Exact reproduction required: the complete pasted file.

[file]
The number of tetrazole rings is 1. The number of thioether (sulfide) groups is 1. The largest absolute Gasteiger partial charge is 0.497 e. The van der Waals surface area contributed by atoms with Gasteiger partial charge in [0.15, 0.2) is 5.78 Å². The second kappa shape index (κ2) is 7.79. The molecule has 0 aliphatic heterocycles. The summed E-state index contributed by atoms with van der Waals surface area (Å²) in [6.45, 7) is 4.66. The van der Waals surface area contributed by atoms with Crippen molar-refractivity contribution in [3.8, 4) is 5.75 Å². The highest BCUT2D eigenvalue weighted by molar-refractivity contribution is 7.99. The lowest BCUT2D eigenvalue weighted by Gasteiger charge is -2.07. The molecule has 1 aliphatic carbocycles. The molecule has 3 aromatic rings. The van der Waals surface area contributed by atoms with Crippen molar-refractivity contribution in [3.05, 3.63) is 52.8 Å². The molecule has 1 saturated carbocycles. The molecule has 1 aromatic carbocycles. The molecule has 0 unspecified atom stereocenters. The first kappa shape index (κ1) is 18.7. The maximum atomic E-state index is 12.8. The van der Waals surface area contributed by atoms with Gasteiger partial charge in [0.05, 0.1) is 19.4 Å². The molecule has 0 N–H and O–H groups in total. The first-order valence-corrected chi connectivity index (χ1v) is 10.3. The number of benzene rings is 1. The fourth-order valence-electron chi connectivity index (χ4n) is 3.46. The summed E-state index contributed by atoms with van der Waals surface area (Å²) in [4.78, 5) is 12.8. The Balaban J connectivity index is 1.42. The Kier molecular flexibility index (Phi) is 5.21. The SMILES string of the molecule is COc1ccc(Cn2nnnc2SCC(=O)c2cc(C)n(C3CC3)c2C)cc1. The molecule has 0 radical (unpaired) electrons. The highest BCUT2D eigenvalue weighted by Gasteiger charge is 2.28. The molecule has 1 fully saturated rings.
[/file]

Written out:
The number of tetrazole rings is 1. The number of thioether (sulfide) groups is 1. The largest absolute Gasteiger partial charge is 0.497 e. The van der Waals surface area contributed by atoms with Gasteiger partial charge in [0.15, 0.2) is 5.78 Å². The second kappa shape index (κ2) is 7.79. The molecule has 0 aliphatic heterocycles. The summed E-state index contributed by atoms with van der Waals surface area (Å²) in [6.45, 7) is 4.66. The van der Waals surface area contributed by atoms with Crippen molar-refractivity contribution in [3.8, 4) is 5.75 Å². The highest BCUT2D eigenvalue weighted by molar-refractivity contribution is 7.99. The lowest BCUT2D eigenvalue weighted by Gasteiger charge is -2.07. The molecule has 1 aliphatic carbocycles. The molecule has 3 aromatic rings. The van der Waals surface area contributed by atoms with Crippen molar-refractivity contribution in [3.05, 3.63) is 52.8 Å². The molecule has 1 saturated carbocycles. The molecule has 1 aromatic carbocycles. The molecule has 0 unspecified atom stereocenters. The first kappa shape index (κ1) is 18.7. The maximum atomic E-state index is 12.8. The van der Waals surface area contributed by atoms with Gasteiger partial charge in [0.05, 0.1) is 19.4 Å². The molecule has 0 N–H and O–H groups in total. The first-order valence-corrected chi connectivity index (χ1v) is 10.3. The number of benzene rings is 1. The fourth-order valence-electron chi connectivity index (χ4n) is 3.46. The summed E-state index contributed by atoms with van der Waals surface area (Å²) in [4.78, 5) is 12.8. The Balaban J connectivity index is 1.42. The Kier molecular flexibility index (Phi) is 5.21. The SMILES string of the molecule is COc1ccc(Cn2nnnc2SCC(=O)c2cc(C)n(C3CC3)c2C)cc1. The molecule has 0 radical (unpaired) electrons. The highest BCUT2D eigenvalue weighted by Gasteiger charge is 2.28. The molecule has 1 fully saturated rings.